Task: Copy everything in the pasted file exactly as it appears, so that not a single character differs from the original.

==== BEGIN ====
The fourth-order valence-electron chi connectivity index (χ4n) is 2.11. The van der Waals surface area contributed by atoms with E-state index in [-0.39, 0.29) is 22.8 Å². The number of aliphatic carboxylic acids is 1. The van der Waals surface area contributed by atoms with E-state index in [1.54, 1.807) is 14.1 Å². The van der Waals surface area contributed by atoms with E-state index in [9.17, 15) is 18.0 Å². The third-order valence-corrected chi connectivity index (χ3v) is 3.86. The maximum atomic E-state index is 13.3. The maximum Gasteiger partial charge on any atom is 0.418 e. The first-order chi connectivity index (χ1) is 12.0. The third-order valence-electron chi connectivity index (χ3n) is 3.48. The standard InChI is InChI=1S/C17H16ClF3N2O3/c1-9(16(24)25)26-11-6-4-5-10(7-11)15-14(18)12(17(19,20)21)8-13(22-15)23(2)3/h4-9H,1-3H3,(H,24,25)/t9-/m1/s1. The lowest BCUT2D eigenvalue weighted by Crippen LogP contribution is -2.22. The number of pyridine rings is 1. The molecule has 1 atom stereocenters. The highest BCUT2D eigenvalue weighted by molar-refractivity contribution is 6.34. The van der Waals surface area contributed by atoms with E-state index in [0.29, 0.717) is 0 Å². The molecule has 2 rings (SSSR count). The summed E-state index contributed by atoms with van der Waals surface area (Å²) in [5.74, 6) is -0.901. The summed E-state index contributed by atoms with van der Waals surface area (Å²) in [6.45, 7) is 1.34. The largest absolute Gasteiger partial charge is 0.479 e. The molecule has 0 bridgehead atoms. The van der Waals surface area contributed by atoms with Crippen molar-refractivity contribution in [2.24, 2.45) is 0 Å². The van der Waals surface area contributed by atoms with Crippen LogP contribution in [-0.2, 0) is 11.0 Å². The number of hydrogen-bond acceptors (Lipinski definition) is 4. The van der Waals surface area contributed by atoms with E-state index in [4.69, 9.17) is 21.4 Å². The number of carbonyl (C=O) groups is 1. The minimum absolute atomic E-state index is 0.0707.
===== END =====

The fourth-order valence-electron chi connectivity index (χ4n) is 2.11. The van der Waals surface area contributed by atoms with E-state index in [-0.39, 0.29) is 22.8 Å². The number of aliphatic carboxylic acids is 1. The van der Waals surface area contributed by atoms with E-state index in [1.54, 1.807) is 14.1 Å². The van der Waals surface area contributed by atoms with E-state index in [9.17, 15) is 18.0 Å². The third-order valence-corrected chi connectivity index (χ3v) is 3.86. The maximum atomic E-state index is 13.3. The maximum Gasteiger partial charge on any atom is 0.418 e. The first-order chi connectivity index (χ1) is 12.0. The third-order valence-electron chi connectivity index (χ3n) is 3.48. The standard InChI is InChI=1S/C17H16ClF3N2O3/c1-9(16(24)25)26-11-6-4-5-10(7-11)15-14(18)12(17(19,20)21)8-13(22-15)23(2)3/h4-9H,1-3H3,(H,24,25)/t9-/m1/s1. The lowest BCUT2D eigenvalue weighted by Crippen LogP contribution is -2.22. The number of pyridine rings is 1. The molecule has 1 atom stereocenters. The highest BCUT2D eigenvalue weighted by molar-refractivity contribution is 6.34. The van der Waals surface area contributed by atoms with E-state index in [0.29, 0.717) is 0 Å². The molecule has 2 rings (SSSR count). The summed E-state index contributed by atoms with van der Waals surface area (Å²) in [5.74, 6) is -0.901. The summed E-state index contributed by atoms with van der Waals surface area (Å²) in [6.45, 7) is 1.34. The largest absolute Gasteiger partial charge is 0.479 e. The molecule has 0 bridgehead atoms. The van der Waals surface area contributed by atoms with Crippen molar-refractivity contribution in [2.24, 2.45) is 0 Å². The van der Waals surface area contributed by atoms with Crippen LogP contribution in [-0.2, 0) is 11.0 Å². The number of hydrogen-bond acceptors (Lipinski definition) is 4. The van der Waals surface area contributed by atoms with E-state index in [4.69, 9.17) is 21.4 Å². The number of carbonyl (C=O) groups is 1. The minimum absolute atomic E-state index is 0.0707.